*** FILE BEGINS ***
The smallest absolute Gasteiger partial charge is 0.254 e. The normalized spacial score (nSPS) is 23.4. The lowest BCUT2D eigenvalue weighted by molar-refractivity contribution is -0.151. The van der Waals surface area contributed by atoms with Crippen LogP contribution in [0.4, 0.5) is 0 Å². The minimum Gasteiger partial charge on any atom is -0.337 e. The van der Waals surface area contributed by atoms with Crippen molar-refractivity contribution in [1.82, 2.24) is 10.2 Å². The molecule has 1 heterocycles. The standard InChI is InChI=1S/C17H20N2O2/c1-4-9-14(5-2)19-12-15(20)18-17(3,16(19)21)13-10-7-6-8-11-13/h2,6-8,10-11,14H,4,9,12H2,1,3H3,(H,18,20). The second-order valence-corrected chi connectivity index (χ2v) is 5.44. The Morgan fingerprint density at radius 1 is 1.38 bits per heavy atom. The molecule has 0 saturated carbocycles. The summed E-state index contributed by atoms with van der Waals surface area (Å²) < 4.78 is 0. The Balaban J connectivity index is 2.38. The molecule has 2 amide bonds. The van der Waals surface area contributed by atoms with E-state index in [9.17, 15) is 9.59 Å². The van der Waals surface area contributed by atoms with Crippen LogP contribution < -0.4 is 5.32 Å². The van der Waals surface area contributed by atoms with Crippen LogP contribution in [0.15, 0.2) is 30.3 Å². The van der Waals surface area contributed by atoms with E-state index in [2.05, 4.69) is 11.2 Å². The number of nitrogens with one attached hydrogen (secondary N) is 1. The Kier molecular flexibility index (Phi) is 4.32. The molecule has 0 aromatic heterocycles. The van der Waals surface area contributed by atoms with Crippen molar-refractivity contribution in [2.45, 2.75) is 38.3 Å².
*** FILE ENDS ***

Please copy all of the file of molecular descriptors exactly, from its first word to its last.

The smallest absolute Gasteiger partial charge is 0.254 e. The normalized spacial score (nSPS) is 23.4. The lowest BCUT2D eigenvalue weighted by molar-refractivity contribution is -0.151. The van der Waals surface area contributed by atoms with Crippen LogP contribution in [0.4, 0.5) is 0 Å². The minimum Gasteiger partial charge on any atom is -0.337 e. The van der Waals surface area contributed by atoms with Crippen molar-refractivity contribution in [1.82, 2.24) is 10.2 Å². The molecule has 1 heterocycles. The standard InChI is InChI=1S/C17H20N2O2/c1-4-9-14(5-2)19-12-15(20)18-17(3,16(19)21)13-10-7-6-8-11-13/h2,6-8,10-11,14H,4,9,12H2,1,3H3,(H,18,20). The second-order valence-corrected chi connectivity index (χ2v) is 5.44. The Morgan fingerprint density at radius 1 is 1.38 bits per heavy atom. The molecule has 0 saturated carbocycles. The summed E-state index contributed by atoms with van der Waals surface area (Å²) < 4.78 is 0. The Balaban J connectivity index is 2.38. The molecule has 2 amide bonds. The van der Waals surface area contributed by atoms with E-state index in [9.17, 15) is 9.59 Å². The van der Waals surface area contributed by atoms with Crippen LogP contribution < -0.4 is 5.32 Å². The van der Waals surface area contributed by atoms with Crippen LogP contribution in [0.15, 0.2) is 30.3 Å². The van der Waals surface area contributed by atoms with E-state index in [2.05, 4.69) is 11.2 Å². The number of nitrogens with one attached hydrogen (secondary N) is 1. The Kier molecular flexibility index (Phi) is 4.32. The molecule has 0 aromatic heterocycles. The van der Waals surface area contributed by atoms with Crippen molar-refractivity contribution in [2.45, 2.75) is 38.3 Å².